What are the Five different types of child custody?

The phrase child custody tugs at the heart of all family lawyers and everyone it touches. What is best for the children? If you and your significant other can’t work that out, seek qualified legal advice before you have that hurtful blow up with the kids watching.
Your attorney can help ease your concerns.

Sole Legal Custody

is when the courts give one parent the full authority to make decisions for the child’s welfare. This includes everything in the child’s life from education, healthcare to everyday activities. The courts normally prefer this living arrangement as it is the most stable. Generally the child is not bouncing back and forth between parental arguments, or in the case of an absentee parent. One parent needs to be there for the child.

Joint Legal Custody

is when both parents agree to make major joint decisions for the children. Meaning that both parents are required to stay in a constant healthy communication with each other. This parenting style provides the children with a chance to manage their own life, without witnessing conflicting decisions the parents could have otherwise.

Sole Physical Custody

this is when one parent keeps the child in one location so the child can have a regular routine in life. The other parent typically has regular visitation rights so the relationship remains strong with the children.

Joint physical custody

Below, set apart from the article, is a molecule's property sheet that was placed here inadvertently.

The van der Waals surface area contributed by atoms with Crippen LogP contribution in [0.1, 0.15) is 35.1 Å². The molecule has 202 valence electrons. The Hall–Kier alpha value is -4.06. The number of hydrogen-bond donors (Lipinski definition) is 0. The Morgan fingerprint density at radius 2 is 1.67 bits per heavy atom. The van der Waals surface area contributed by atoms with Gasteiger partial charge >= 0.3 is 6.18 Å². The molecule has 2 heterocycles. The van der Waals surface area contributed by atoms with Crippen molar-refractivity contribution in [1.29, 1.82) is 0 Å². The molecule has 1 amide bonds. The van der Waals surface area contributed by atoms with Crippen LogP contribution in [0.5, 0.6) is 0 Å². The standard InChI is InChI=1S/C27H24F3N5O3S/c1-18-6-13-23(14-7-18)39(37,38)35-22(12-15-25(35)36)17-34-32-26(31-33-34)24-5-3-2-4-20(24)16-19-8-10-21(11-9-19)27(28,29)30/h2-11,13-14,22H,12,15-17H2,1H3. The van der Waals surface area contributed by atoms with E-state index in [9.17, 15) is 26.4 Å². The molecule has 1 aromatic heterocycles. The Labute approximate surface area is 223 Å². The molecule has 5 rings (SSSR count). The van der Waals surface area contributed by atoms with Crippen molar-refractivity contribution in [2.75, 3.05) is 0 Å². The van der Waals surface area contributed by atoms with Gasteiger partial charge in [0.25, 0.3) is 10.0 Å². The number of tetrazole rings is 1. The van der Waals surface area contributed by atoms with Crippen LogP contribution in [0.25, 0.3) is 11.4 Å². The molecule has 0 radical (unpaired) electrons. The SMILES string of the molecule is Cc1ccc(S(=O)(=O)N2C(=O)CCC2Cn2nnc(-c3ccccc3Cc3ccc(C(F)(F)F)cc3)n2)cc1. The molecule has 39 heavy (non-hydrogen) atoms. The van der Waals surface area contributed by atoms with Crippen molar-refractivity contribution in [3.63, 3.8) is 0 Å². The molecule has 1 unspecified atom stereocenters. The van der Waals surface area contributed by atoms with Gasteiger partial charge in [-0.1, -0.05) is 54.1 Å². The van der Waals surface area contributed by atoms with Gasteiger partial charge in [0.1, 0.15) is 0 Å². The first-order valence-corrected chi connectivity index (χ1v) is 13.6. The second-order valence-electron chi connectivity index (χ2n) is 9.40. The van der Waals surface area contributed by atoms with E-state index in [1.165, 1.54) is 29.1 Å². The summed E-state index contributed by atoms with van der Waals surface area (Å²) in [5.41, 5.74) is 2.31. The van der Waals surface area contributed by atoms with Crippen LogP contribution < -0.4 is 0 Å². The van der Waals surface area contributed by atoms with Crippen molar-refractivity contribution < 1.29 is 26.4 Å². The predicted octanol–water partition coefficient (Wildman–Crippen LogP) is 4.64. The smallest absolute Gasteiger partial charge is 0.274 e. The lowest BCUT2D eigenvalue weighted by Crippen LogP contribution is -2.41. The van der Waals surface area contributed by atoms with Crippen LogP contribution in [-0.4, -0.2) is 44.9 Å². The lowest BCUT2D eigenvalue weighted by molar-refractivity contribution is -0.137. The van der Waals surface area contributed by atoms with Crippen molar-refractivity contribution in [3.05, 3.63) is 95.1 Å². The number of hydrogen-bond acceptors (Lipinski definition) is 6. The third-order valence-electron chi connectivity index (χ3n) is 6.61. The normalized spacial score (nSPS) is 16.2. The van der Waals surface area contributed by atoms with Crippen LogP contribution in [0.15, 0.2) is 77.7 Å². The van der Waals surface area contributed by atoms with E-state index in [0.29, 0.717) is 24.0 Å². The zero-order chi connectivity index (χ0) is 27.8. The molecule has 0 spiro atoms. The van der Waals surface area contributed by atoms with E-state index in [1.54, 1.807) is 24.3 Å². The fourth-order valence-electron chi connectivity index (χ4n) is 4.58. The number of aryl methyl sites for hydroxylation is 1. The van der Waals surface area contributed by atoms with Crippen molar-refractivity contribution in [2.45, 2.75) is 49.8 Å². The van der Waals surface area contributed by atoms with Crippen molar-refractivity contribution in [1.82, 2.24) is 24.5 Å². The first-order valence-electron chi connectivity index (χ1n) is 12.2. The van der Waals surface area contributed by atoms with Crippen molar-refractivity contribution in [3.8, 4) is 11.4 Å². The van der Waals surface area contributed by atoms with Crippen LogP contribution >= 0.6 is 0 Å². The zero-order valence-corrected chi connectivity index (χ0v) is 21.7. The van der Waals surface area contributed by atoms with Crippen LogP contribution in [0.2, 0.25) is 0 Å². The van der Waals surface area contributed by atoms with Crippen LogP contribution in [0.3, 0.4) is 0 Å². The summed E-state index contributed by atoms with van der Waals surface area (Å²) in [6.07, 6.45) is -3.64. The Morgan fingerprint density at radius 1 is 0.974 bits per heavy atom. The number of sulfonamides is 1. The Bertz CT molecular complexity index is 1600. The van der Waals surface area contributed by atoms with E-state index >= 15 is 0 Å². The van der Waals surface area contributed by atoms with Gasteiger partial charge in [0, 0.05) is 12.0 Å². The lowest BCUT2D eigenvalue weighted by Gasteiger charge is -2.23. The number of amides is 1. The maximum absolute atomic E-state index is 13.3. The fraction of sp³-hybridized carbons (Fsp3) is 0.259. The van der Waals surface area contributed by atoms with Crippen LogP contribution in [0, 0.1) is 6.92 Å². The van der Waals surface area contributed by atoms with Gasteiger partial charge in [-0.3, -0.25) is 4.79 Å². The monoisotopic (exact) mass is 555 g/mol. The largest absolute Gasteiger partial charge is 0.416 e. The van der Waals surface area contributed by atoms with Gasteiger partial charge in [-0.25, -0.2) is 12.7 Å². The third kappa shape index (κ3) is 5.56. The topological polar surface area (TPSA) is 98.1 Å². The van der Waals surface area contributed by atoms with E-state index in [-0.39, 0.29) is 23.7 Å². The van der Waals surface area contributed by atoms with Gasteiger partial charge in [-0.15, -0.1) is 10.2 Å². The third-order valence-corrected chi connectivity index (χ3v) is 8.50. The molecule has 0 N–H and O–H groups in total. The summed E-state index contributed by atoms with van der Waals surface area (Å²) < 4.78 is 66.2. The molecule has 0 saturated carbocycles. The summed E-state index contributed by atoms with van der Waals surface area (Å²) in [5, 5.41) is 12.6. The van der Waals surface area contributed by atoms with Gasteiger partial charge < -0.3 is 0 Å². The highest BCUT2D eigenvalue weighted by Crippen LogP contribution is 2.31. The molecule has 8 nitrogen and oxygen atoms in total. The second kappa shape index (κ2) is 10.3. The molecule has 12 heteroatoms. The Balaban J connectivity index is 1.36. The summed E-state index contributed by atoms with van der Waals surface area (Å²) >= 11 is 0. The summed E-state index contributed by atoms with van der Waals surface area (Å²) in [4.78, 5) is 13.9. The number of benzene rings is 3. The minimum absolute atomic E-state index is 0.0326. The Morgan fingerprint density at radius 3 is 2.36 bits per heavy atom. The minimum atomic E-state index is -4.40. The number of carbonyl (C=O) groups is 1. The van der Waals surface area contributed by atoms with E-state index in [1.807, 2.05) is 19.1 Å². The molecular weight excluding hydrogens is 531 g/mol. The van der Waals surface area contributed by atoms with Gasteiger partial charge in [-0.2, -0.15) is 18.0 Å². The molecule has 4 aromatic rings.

This decision is the normal result in a custody negotiation or decision by the trial judge. Most often, the parents are each granted joint legal custody. However, one parent is granted primary physical custody and the other parent is granted secondary custody or visitation rights. The degree to how the time is split can be negotiated or ruled upon by the trial judge, depending upon the circumstances of each case. The child stays with either one of the parents on a regular basis for extended or short periods. Giving both parents an opportunity to be actively involved in the child’s life.

Third Party Custody

in this case the children will remain with a third party that is not a biological parent. That person will have sole custody, the laws and rules regarding third parties getting custody of children have been expanded greatly over the past 10 years, due to advances in case law and other factors. Third party custody can involve custody gained by a grandparent or by other third parties who have a significant relationship with the child, akin to a parent/child relationship. Third parties can often seek custody where one or both parents have either neglected the child or have acted inconsistent with their parental duties. The advances in NC case law now open the door for more third parties to seek rights, including partners, who have lived with a parent, and have acted in a parental role while living with the child. Attorney Mike Edwards has been involved in hundreds of third party cases.